Young Latinos—ages 14 to 34—are eager for bilingual, bicultural content, says a new study co-sponsored by Tr3s: MTV, Música y Más—a bilingual, bicultural channel.
The Máximo report, conducted by Latino media and marketing firms Motivo Insights, LLC and the New Generation Latino Consortium (NGLC), focused on U.S.-born Latinos and those who had been in the U.S. for at least 15 years. Like most consumers, it found, these “New Generation Latinos” want to see content in which “they are the star”—i.e., to have their lives and interests represented.
But they’re not so concerned about the language of this content. The study also found that these consumers are language-omnivorous: 50 percent said they sought out more bilingual/bicultural programming, and over 30 percent said they looked for 'mainstream' English-only content.
This, the marketers wrote, was in contrast to older Latinos, higher percentages of whom tend to prefer Spanish-language content.
Some other insights:
• Respondents felt they were better equipped to deal with the recession compared to Caucasians. The report says this is “mostly due to culturally based realities that give NGLs a slightly different perspective on finances.”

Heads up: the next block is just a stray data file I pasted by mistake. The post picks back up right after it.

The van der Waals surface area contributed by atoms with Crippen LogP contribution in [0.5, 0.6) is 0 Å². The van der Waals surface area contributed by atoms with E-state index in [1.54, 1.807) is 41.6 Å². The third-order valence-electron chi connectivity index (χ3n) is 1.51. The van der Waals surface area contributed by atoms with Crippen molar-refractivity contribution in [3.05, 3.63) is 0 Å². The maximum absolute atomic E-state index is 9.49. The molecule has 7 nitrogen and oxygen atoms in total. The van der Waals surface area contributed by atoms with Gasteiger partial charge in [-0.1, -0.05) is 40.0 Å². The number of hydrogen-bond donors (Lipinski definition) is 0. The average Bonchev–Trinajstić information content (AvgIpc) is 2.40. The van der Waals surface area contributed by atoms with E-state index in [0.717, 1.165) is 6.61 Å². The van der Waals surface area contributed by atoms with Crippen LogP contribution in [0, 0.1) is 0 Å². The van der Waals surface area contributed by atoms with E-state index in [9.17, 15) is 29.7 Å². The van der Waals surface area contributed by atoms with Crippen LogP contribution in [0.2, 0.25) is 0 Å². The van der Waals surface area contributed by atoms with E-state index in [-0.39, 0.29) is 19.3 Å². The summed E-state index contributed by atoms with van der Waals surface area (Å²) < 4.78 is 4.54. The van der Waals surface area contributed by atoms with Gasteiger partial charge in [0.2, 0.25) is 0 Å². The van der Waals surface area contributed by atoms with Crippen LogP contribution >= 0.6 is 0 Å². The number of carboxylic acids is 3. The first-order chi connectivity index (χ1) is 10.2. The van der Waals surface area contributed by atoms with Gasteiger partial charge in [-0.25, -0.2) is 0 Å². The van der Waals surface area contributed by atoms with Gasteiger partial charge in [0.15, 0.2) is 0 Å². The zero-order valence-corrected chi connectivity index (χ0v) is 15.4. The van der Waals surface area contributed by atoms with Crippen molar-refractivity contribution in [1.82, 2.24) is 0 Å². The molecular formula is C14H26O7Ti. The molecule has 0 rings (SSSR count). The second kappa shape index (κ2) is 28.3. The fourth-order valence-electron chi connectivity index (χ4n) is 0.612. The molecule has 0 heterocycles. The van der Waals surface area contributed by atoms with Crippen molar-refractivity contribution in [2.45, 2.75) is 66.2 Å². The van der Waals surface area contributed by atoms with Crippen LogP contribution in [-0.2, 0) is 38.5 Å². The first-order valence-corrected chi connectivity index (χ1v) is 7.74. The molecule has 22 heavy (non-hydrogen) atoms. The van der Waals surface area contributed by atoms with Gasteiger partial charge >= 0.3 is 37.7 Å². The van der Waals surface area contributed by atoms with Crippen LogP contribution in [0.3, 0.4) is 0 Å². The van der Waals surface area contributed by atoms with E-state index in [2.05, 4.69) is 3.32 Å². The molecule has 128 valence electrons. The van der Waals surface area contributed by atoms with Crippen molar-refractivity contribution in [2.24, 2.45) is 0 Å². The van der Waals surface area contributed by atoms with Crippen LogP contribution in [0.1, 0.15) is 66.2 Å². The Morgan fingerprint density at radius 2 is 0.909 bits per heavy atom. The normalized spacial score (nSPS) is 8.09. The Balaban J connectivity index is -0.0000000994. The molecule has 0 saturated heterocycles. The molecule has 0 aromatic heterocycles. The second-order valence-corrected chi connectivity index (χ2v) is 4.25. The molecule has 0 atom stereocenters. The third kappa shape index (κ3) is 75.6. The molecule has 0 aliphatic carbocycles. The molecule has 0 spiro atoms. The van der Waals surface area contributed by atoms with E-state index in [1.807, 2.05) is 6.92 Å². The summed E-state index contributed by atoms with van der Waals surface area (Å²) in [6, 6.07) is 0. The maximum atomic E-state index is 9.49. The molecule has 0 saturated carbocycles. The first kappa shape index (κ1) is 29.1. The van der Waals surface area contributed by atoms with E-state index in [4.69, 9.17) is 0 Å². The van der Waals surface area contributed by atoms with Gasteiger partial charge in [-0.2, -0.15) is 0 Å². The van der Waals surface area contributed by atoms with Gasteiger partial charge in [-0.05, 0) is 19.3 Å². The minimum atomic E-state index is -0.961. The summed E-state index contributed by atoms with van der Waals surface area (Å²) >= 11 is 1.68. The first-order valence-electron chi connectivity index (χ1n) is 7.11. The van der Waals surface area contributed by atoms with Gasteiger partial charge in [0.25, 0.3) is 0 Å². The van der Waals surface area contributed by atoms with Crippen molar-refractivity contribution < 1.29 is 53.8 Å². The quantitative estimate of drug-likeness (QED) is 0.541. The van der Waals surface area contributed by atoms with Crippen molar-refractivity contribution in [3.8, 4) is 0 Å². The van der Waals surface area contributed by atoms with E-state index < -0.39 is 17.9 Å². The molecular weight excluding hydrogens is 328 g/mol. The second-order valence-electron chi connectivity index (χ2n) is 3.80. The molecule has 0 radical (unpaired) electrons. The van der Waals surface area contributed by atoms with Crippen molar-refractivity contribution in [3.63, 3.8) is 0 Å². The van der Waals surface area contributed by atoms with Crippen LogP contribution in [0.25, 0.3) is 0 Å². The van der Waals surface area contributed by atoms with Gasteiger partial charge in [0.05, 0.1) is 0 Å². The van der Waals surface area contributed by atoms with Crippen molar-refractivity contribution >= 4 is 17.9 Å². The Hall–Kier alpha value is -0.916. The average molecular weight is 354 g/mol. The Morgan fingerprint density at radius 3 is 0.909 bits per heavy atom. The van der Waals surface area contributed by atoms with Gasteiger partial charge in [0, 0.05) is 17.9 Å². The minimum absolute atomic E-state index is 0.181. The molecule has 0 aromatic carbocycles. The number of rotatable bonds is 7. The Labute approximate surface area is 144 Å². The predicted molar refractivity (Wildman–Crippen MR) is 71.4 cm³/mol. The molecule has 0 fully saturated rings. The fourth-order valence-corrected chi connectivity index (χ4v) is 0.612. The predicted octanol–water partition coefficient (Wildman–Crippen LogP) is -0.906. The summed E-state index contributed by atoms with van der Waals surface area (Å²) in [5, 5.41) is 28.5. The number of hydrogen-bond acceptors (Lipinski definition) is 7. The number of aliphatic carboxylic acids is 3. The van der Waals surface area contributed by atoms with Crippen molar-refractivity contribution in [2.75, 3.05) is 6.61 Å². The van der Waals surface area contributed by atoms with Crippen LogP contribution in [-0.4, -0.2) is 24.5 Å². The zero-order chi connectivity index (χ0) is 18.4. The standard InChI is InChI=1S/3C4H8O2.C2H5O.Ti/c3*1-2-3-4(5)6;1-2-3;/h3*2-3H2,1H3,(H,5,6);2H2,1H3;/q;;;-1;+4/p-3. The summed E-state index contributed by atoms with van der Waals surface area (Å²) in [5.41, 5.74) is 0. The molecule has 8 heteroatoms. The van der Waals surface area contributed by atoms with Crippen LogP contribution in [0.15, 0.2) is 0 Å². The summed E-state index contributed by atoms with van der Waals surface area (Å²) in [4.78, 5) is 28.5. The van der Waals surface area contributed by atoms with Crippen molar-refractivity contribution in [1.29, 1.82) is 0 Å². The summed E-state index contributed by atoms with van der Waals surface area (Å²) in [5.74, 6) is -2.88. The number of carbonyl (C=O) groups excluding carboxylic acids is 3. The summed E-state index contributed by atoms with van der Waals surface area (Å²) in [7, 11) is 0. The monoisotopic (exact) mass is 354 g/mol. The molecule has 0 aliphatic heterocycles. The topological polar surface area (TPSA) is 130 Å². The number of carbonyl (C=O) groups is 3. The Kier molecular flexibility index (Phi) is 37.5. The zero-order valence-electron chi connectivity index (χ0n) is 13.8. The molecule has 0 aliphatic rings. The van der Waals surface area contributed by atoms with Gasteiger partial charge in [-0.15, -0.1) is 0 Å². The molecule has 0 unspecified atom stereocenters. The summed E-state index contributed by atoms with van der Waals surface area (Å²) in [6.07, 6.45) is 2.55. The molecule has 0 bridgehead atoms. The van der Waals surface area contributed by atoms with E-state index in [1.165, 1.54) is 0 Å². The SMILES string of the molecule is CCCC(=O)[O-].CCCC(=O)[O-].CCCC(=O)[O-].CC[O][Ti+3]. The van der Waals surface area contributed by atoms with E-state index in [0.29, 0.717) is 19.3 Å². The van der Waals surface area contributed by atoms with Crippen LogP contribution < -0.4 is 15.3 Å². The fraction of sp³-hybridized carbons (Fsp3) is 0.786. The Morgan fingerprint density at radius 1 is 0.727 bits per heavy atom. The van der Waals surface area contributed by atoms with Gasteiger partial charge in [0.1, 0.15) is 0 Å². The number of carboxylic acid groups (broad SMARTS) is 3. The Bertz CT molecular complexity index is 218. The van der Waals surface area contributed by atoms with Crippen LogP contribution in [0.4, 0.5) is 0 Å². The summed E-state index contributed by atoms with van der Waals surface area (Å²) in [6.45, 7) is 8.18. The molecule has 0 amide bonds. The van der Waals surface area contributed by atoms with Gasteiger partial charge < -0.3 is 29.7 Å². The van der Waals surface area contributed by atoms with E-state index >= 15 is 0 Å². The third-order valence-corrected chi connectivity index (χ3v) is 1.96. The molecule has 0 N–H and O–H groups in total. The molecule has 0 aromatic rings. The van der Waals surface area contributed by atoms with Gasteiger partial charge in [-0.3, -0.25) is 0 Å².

"Latinos for generations have been having to make dollars stretch," explains Gonzalo Perez, Principal and Founder of Motivo Insights. "And they have a history of not being too proud to take a job—or two or three jobs—to keep the family going."
• Seven out of 10 “think that seeing an English language commercial on Spanish language TV is a good thing.” (Translation: Bring on the advertising money, honey!)
• Peer-to-peer recommendations are important to this group. In fact, the study says, these young Latinos “are more likely to forward opinions and info about a brand compared to their Caucasian counterparts.” (translation: Bring on the social media advertising money!)
The study surveyed over 1,000 respondents online, and over 120 via video diaries and focus and discussion groups in New York, Houston and Los Angeles. Most were Latino, with a smaller portion of Non-Latino whites for comparison.